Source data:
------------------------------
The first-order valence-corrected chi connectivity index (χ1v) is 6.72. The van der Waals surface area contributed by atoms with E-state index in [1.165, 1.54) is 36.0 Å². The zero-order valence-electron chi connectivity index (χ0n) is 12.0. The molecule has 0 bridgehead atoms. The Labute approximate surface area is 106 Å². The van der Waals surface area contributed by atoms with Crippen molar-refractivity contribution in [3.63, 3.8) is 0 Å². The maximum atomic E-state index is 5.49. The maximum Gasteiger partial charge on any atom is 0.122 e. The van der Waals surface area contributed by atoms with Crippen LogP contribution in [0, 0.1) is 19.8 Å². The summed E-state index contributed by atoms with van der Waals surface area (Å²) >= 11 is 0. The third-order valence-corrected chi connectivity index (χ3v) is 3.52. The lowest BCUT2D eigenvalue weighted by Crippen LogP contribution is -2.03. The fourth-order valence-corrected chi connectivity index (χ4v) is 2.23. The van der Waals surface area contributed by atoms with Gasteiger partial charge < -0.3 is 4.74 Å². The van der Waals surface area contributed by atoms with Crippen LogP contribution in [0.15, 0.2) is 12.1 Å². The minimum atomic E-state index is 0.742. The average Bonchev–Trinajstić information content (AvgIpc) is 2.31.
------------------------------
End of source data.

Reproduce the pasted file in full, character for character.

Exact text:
The first-order valence-corrected chi connectivity index (χ1v) is 6.72. The van der Waals surface area contributed by atoms with E-state index in [1.165, 1.54) is 36.0 Å². The zero-order valence-electron chi connectivity index (χ0n) is 12.0. The molecule has 0 bridgehead atoms. The Labute approximate surface area is 106 Å². The van der Waals surface area contributed by atoms with Crippen molar-refractivity contribution in [3.63, 3.8) is 0 Å². The maximum atomic E-state index is 5.49. The maximum Gasteiger partial charge on any atom is 0.122 e. The van der Waals surface area contributed by atoms with Crippen LogP contribution in [0, 0.1) is 19.8 Å². The summed E-state index contributed by atoms with van der Waals surface area (Å²) >= 11 is 0. The third-order valence-corrected chi connectivity index (χ3v) is 3.52. The lowest BCUT2D eigenvalue weighted by Crippen LogP contribution is -2.03. The fourth-order valence-corrected chi connectivity index (χ4v) is 2.23. The van der Waals surface area contributed by atoms with Gasteiger partial charge < -0.3 is 4.74 Å². The van der Waals surface area contributed by atoms with Crippen LogP contribution in [0.15, 0.2) is 12.1 Å². The minimum atomic E-state index is 0.742. The average Bonchev–Trinajstić information content (AvgIpc) is 2.31.